Get Smart: Outcomes, Influence, and Responsibility

The Monist 104 (4):443-457 (2021)
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Once relegated to the margins of the responsibility debate, moral influence theories have recently been rehabilitated. This paper offers a moral influence theory with two parts: a theory of responsibility as influenceability and an act-consequentialist justification of blame. I defend this account against six concerns commonly raised both by opponents and by advocates of similar views. Some concerns target act consequentialism, claiming that it 1) permits blaming innocents; 2) permits coercion, manipulation, and other objectionable forms of influence; and 3) fails to capture intuitions about desert. Other concerns target responsibility as influenceability, claiming that influenceability accounts are 4) unsophisticated, 5) make ascriptions of responsibility dependent on assessments of permissible blame, and 6) have various counterintuitive implications.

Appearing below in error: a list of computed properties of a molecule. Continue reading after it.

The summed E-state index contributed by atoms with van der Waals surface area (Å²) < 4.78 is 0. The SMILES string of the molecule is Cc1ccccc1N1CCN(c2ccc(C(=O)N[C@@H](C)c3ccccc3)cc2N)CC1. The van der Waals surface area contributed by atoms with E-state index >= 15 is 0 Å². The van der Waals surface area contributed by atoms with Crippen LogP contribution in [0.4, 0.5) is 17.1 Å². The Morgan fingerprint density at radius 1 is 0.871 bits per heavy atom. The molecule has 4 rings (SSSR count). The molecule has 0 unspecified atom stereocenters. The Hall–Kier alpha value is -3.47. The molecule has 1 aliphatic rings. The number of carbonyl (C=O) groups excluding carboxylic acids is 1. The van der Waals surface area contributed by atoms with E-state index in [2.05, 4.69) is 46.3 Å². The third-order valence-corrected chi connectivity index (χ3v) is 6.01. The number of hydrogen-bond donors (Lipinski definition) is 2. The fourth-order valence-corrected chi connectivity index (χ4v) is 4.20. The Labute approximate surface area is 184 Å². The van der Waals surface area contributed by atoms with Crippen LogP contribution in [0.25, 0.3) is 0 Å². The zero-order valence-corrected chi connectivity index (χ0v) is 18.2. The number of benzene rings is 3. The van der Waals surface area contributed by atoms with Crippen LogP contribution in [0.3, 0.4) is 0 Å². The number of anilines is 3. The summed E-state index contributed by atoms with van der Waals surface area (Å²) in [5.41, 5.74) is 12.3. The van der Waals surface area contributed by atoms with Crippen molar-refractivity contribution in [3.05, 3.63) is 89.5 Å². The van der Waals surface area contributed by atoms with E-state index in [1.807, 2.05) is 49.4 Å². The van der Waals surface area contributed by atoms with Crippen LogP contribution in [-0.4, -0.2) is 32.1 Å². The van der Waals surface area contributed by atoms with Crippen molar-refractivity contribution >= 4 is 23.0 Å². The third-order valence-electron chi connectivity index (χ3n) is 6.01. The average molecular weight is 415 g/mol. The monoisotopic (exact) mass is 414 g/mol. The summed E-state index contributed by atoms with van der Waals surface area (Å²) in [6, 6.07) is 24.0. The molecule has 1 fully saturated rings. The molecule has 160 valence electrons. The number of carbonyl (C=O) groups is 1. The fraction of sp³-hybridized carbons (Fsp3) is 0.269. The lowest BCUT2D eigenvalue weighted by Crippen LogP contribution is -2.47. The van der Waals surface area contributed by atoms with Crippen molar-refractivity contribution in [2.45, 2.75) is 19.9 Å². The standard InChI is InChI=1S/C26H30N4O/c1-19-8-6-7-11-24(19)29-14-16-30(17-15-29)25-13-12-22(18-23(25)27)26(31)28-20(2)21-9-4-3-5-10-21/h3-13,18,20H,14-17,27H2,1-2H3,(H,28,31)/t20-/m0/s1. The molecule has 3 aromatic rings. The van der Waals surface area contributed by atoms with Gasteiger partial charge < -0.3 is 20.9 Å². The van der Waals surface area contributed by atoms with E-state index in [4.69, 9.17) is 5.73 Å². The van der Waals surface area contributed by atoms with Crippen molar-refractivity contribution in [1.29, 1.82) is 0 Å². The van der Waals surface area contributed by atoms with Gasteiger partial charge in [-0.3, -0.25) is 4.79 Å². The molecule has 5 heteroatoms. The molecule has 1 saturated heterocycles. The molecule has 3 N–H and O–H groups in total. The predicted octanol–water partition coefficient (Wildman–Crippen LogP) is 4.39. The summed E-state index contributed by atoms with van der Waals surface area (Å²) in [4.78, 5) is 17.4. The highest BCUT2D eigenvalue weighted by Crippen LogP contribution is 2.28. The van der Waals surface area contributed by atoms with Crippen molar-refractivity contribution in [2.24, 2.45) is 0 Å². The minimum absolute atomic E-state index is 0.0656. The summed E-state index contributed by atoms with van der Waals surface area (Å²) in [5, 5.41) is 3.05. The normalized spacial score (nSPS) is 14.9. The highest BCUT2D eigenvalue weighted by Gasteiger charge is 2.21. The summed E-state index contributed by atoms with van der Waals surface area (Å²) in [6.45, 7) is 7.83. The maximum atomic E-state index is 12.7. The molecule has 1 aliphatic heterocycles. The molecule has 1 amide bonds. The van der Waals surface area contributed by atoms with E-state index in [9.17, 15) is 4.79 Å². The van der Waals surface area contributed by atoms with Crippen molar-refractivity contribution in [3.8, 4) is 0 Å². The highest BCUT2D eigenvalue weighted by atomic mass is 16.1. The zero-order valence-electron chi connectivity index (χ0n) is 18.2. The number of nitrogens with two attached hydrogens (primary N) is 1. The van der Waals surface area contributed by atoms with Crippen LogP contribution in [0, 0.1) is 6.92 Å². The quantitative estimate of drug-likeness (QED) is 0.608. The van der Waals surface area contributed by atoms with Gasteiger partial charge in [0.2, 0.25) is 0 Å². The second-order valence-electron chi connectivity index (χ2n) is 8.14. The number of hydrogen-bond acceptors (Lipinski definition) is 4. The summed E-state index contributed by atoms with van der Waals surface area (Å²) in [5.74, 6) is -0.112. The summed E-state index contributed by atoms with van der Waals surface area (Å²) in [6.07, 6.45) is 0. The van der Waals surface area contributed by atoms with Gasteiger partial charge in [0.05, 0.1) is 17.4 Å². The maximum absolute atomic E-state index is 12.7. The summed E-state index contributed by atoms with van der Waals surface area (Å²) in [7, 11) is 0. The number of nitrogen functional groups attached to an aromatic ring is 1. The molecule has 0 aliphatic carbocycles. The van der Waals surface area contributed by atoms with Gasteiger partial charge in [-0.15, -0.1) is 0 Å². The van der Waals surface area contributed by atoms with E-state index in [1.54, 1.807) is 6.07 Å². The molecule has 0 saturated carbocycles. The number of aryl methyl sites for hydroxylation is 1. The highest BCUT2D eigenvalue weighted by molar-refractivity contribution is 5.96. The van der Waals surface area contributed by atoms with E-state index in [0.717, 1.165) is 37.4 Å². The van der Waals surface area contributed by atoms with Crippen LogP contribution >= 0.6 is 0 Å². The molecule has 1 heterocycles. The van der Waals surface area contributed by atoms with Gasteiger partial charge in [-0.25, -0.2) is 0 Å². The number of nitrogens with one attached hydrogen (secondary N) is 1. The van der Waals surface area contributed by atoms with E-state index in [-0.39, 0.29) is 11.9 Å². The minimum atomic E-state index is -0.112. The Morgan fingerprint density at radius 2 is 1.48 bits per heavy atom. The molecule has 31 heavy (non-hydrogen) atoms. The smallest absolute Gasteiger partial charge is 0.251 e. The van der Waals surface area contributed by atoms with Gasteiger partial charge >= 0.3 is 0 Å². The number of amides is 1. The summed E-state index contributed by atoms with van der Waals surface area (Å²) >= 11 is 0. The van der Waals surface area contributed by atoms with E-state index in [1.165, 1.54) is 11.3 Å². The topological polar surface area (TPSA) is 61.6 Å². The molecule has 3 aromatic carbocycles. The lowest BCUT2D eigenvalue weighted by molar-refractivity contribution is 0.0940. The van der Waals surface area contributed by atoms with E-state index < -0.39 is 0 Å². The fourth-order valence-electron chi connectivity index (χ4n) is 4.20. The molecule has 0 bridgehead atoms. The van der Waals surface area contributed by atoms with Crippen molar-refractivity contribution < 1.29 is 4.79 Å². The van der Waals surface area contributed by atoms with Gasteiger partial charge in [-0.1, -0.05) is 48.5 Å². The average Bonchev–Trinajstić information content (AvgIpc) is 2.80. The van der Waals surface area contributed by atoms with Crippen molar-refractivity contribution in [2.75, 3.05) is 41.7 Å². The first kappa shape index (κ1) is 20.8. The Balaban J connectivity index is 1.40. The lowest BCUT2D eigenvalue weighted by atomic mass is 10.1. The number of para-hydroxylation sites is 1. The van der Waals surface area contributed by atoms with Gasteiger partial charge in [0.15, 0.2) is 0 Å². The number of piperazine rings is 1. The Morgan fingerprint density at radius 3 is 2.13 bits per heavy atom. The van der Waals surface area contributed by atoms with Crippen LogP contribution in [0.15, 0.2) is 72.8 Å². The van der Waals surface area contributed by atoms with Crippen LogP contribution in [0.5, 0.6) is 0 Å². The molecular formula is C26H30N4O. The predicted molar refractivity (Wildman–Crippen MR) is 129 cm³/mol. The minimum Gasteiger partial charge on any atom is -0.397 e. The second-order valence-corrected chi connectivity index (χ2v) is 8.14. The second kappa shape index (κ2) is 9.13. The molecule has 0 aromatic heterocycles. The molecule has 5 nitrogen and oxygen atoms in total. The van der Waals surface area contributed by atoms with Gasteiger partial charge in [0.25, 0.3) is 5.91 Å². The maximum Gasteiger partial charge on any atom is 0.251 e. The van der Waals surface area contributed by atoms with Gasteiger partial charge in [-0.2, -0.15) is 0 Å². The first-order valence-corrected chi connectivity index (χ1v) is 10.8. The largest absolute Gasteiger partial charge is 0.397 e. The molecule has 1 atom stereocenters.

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Per-Erik Milam
University of California, San Diego (PhD)

References found in this work

What we owe to each other.Thomas Scanlon - 1998 - Cambridge: Belknap Press of Harvard University Press.
Freedom and Resentment.Peter Strawson - 1962 - Proceedings of the British Academy 48:187-211.
Responsibility and the Moral Sentiments.R. Jay Wallace - 1994 - Cambridge, Mass.: Harvard University Press.

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